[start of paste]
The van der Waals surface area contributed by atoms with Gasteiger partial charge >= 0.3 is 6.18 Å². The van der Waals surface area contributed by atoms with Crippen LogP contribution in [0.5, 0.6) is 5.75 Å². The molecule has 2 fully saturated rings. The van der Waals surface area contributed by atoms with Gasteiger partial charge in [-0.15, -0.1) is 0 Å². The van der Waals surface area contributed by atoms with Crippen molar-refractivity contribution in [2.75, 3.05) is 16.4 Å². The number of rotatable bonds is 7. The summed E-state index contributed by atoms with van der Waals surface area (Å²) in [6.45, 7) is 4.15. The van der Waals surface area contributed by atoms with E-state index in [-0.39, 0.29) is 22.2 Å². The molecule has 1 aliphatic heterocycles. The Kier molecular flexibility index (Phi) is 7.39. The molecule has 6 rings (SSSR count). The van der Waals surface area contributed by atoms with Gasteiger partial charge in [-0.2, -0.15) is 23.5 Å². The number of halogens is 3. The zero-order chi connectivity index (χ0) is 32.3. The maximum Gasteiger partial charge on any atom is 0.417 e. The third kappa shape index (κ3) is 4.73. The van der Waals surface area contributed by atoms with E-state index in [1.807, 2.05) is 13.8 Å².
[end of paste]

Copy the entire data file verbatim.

The van der Waals surface area contributed by atoms with Gasteiger partial charge >= 0.3 is 6.18 Å². The van der Waals surface area contributed by atoms with Crippen LogP contribution in [0.5, 0.6) is 5.75 Å². The molecule has 2 fully saturated rings. The van der Waals surface area contributed by atoms with Gasteiger partial charge in [-0.15, -0.1) is 0 Å². The van der Waals surface area contributed by atoms with Crippen molar-refractivity contribution in [2.75, 3.05) is 16.4 Å². The number of rotatable bonds is 7. The summed E-state index contributed by atoms with van der Waals surface area (Å²) in [6.45, 7) is 4.15. The van der Waals surface area contributed by atoms with E-state index in [-0.39, 0.29) is 22.2 Å². The molecule has 1 aliphatic heterocycles. The Kier molecular flexibility index (Phi) is 7.39. The molecule has 6 rings (SSSR count). The van der Waals surface area contributed by atoms with Gasteiger partial charge in [-0.2, -0.15) is 23.5 Å². The number of halogens is 3. The zero-order chi connectivity index (χ0) is 32.3. The maximum Gasteiger partial charge on any atom is 0.417 e. The third kappa shape index (κ3) is 4.73. The van der Waals surface area contributed by atoms with E-state index in [1.807, 2.05) is 13.8 Å².